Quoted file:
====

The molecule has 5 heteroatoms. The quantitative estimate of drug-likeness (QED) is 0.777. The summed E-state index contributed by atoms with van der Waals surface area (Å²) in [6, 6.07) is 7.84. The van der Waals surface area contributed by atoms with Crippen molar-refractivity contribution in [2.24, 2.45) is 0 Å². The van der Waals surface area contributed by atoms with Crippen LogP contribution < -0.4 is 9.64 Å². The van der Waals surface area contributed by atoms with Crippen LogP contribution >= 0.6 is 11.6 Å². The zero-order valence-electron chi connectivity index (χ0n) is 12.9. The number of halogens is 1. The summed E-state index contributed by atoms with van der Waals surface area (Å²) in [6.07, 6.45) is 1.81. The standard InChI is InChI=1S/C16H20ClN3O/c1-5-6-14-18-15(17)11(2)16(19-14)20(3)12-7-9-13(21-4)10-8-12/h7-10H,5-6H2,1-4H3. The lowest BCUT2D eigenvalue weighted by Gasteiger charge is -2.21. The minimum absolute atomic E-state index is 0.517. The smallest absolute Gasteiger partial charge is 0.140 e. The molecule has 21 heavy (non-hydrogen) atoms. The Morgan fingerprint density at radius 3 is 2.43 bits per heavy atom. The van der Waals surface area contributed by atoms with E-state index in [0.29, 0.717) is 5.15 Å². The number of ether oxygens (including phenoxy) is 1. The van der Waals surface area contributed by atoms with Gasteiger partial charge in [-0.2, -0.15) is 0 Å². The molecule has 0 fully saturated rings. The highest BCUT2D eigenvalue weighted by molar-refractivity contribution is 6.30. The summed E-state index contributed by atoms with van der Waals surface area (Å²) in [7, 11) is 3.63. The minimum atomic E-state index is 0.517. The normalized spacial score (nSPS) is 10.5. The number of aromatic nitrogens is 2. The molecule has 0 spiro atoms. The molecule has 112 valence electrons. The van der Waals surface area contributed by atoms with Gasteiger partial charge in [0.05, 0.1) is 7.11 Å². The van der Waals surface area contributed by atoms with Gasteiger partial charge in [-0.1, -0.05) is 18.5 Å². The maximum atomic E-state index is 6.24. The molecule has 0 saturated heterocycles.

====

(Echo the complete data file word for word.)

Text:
The molecule has 5 heteroatoms. The quantitative estimate of drug-likeness (QED) is 0.777. The summed E-state index contributed by atoms with van der Waals surface area (Å²) in [6, 6.07) is 7.84. The van der Waals surface area contributed by atoms with Crippen molar-refractivity contribution in [2.24, 2.45) is 0 Å². The van der Waals surface area contributed by atoms with Crippen LogP contribution < -0.4 is 9.64 Å². The van der Waals surface area contributed by atoms with Crippen LogP contribution >= 0.6 is 11.6 Å². The zero-order valence-electron chi connectivity index (χ0n) is 12.9. The number of halogens is 1. The summed E-state index contributed by atoms with van der Waals surface area (Å²) in [6.07, 6.45) is 1.81. The standard InChI is InChI=1S/C16H20ClN3O/c1-5-6-14-18-15(17)11(2)16(19-14)20(3)12-7-9-13(21-4)10-8-12/h7-10H,5-6H2,1-4H3. The lowest BCUT2D eigenvalue weighted by Gasteiger charge is -2.21. The minimum absolute atomic E-state index is 0.517. The smallest absolute Gasteiger partial charge is 0.140 e. The molecule has 21 heavy (non-hydrogen) atoms. The Morgan fingerprint density at radius 3 is 2.43 bits per heavy atom. The van der Waals surface area contributed by atoms with E-state index in [0.29, 0.717) is 5.15 Å². The number of ether oxygens (including phenoxy) is 1. The van der Waals surface area contributed by atoms with Gasteiger partial charge in [-0.2, -0.15) is 0 Å². The molecule has 0 fully saturated rings. The highest BCUT2D eigenvalue weighted by molar-refractivity contribution is 6.30. The summed E-state index contributed by atoms with van der Waals surface area (Å²) in [7, 11) is 3.63. The minimum atomic E-state index is 0.517. The normalized spacial score (nSPS) is 10.5. The number of aromatic nitrogens is 2. The molecule has 0 spiro atoms. The molecule has 112 valence electrons. The van der Waals surface area contributed by atoms with Gasteiger partial charge in [0.05, 0.1) is 7.11 Å². The van der Waals surface area contributed by atoms with Gasteiger partial charge in [-0.1, -0.05) is 18.5 Å². The maximum atomic E-state index is 6.24. The molecule has 0 saturated heterocycles.